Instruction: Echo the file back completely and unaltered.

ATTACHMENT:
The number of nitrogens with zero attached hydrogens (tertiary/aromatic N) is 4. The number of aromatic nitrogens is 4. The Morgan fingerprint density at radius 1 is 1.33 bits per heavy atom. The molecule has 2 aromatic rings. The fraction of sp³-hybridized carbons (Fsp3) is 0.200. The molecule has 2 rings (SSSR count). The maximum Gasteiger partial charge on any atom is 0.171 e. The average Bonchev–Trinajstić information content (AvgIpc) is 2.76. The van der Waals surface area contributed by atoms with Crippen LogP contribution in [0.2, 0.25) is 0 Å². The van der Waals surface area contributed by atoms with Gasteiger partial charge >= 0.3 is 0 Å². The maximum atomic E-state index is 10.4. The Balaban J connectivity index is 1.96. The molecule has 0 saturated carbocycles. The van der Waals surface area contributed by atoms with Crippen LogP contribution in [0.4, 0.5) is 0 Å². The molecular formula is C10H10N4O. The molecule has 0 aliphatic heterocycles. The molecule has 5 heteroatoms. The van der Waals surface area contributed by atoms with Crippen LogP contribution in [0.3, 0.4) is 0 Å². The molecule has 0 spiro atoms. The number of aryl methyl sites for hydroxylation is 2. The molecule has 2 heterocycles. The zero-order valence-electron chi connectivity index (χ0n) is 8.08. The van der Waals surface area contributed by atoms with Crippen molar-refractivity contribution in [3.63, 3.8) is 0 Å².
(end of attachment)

The number of nitrogens with zero attached hydrogens (tertiary/aromatic N) is 4. The number of aromatic nitrogens is 4. The Morgan fingerprint density at radius 1 is 1.33 bits per heavy atom. The molecule has 2 aromatic rings. The fraction of sp³-hybridized carbons (Fsp3) is 0.200. The molecule has 2 rings (SSSR count). The maximum Gasteiger partial charge on any atom is 0.171 e. The average Bonchev–Trinajstić information content (AvgIpc) is 2.76. The van der Waals surface area contributed by atoms with Crippen LogP contribution in [0.2, 0.25) is 0 Å². The van der Waals surface area contributed by atoms with Gasteiger partial charge >= 0.3 is 0 Å². The maximum atomic E-state index is 10.4. The Balaban J connectivity index is 1.96. The molecule has 0 saturated carbocycles. The van der Waals surface area contributed by atoms with Crippen LogP contribution in [0.4, 0.5) is 0 Å². The molecular formula is C10H10N4O. The molecule has 0 aliphatic heterocycles. The molecule has 5 heteroatoms. The van der Waals surface area contributed by atoms with Crippen LogP contribution in [0.3, 0.4) is 0 Å². The molecule has 0 spiro atoms. The number of aryl methyl sites for hydroxylation is 2. The molecule has 2 heterocycles. The zero-order valence-electron chi connectivity index (χ0n) is 8.08. The van der Waals surface area contributed by atoms with Crippen molar-refractivity contribution in [3.63, 3.8) is 0 Å².